Saturday, February 28, 2009

Opossum or Not Opossum, That Is the Question

"A possum by any other name would still be a possum."
William Shakespeare

Today is a glum, grey, very still and quiet day. We've had several inches of rain, with the possibility of snow tonight or tomorrow. Tomorrow and tomorrow and tomorrow. Everyone I know is ready for SPRING. So, where is it? Ah, Spring! I see thee not, and yet I crave thee still! Willie S. said that.

So, it looks like we're talking about the Bard of Avon.
Shakespeare produced most of his known work between 1590 and 1613. His early plays were mainly comedies and histories, genres he raised to the peak of sophistication and artistry by the end of the sixteenth century. He then wrote mainly tragedies, including Hamlet, King Lear, and Macbeth, until around 1609 when he penned his most renowned work, MacPossum, a dazzling work of brooding gothic drama which set the standard for all literature to come. That's why possums, all and sundry, can be heard to mutter, "Double, double, toil and trouble." as they fumble around the countryside, looking for some style of mischief to get into.

Here in Alabama, we are most fortunate to have in residence possums of the highest literary nature. Just a few nights ago, upon hearing a little marsupialesque voice quavering "Oh, do not swear by the MOON!" I looked out my back door to see who spake thus. Sure enough, my eyes were blessed with the sight of two little bardies, munching on cat food as they carried on such an urbane and sophisticated discourse! Who could not love a possum?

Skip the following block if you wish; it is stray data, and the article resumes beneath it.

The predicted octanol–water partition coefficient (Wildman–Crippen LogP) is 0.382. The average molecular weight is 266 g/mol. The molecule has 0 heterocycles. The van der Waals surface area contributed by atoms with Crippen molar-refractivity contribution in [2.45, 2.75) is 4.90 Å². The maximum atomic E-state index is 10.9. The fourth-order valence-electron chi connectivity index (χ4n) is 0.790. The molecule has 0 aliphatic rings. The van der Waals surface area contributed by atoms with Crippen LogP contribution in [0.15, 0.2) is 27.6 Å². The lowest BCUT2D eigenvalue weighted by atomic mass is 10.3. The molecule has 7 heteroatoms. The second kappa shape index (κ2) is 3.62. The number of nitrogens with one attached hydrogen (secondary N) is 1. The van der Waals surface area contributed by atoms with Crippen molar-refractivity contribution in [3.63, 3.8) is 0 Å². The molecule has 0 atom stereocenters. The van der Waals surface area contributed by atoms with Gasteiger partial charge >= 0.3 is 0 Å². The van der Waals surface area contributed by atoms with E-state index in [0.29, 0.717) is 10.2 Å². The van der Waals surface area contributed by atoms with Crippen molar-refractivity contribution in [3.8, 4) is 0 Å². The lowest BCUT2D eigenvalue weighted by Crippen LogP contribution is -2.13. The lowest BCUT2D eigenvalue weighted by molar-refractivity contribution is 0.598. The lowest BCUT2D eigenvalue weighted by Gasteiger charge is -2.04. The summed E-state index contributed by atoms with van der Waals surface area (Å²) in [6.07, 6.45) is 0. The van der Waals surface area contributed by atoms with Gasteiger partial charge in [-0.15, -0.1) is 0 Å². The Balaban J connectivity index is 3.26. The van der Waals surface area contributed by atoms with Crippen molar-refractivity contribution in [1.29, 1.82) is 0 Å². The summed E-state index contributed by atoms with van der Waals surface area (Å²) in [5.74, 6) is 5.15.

Back to the Bard; Shakespeare biographers have documented the indisputable fact that people were barely able to walk around the Globe Theatre without stepping on the tails of Shakespeare's many pet possums, who hung around the place, and were, at that time, believed to bring good luck to actors, writers, and artists.

The more things change, the more they stay the same.


Joanne Ramey Cage said...

Oh, come now, Greymalkin! Don't you know that 'possums are native to North America, specifically to the wilds of what would later be known as Alabama? Are you saying that Willy S. was a closet American? It's OK (by me) to say he was an Earl. Some would accept it if you said he was a well-known writer by name of Kit Marlowe. But an American? Out upon it!

Joanne Ramey Cage said...

P.S. If you drew that picture, I want a copy to frame!

Susan Ramey Cleveland said...

I want me a copy of that picture too.

Irene Latham said...

Hi Ramey - what a delightful blog! I'll be back.

Barry Marks said...

Ah, but the conundrum: is it opossum or possum or did the Bard, seeing Sir Walter's new pet as his ships returned from the Brave New World (take that, Joanne!) utter "O, Possum, O, Possum wherefore art thy true apothecary?" (or something).

Remarkable how two of Alabama's finest poets have time on their hands to quibble over Possum-ness. We need more poetry from you two.

I miss you both.

Barry Marks

buffy said...

I still like "A possum on both your houses!"